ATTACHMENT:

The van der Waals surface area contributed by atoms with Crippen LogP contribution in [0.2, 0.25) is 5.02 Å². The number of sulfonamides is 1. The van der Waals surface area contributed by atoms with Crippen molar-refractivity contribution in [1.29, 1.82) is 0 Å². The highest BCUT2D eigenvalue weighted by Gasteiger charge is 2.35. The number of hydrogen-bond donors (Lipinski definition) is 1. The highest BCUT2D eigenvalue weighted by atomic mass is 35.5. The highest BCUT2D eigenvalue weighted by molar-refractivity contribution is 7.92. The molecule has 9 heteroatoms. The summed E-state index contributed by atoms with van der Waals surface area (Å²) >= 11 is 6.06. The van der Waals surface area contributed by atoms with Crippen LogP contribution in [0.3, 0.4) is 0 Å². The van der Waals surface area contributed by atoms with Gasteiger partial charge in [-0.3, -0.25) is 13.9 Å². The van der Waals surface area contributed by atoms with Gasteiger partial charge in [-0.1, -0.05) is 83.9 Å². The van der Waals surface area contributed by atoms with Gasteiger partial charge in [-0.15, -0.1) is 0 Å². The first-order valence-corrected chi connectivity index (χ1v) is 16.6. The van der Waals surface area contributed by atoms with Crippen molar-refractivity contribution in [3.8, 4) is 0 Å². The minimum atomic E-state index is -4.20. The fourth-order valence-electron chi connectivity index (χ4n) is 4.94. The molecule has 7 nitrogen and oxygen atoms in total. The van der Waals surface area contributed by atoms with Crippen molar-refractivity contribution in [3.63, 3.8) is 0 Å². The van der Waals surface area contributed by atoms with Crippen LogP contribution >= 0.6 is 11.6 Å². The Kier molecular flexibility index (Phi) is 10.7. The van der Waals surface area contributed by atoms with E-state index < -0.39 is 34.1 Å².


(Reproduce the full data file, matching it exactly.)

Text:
The van der Waals surface area contributed by atoms with Crippen LogP contribution in [0.2, 0.25) is 5.02 Å². The number of sulfonamides is 1. The van der Waals surface area contributed by atoms with Crippen molar-refractivity contribution in [1.29, 1.82) is 0 Å². The highest BCUT2D eigenvalue weighted by Gasteiger charge is 2.35. The number of hydrogen-bond donors (Lipinski definition) is 1. The highest BCUT2D eigenvalue weighted by atomic mass is 35.5. The highest BCUT2D eigenvalue weighted by molar-refractivity contribution is 7.92. The molecule has 9 heteroatoms. The summed E-state index contributed by atoms with van der Waals surface area (Å²) >= 11 is 6.06. The van der Waals surface area contributed by atoms with Crippen LogP contribution in [0.3, 0.4) is 0 Å². The van der Waals surface area contributed by atoms with Gasteiger partial charge in [-0.3, -0.25) is 13.9 Å². The van der Waals surface area contributed by atoms with Gasteiger partial charge in [-0.1, -0.05) is 83.9 Å². The van der Waals surface area contributed by atoms with Gasteiger partial charge in [-0.15, -0.1) is 0 Å². The first-order valence-corrected chi connectivity index (χ1v) is 16.6. The van der Waals surface area contributed by atoms with Crippen molar-refractivity contribution in [3.8, 4) is 0 Å². The minimum atomic E-state index is -4.20. The fourth-order valence-electron chi connectivity index (χ4n) is 4.94. The molecule has 7 nitrogen and oxygen atoms in total. The van der Waals surface area contributed by atoms with Crippen molar-refractivity contribution in [3.63, 3.8) is 0 Å². The van der Waals surface area contributed by atoms with Crippen LogP contribution >= 0.6 is 11.6 Å². The Kier molecular flexibility index (Phi) is 10.7. The van der Waals surface area contributed by atoms with E-state index < -0.39 is 34.1 Å².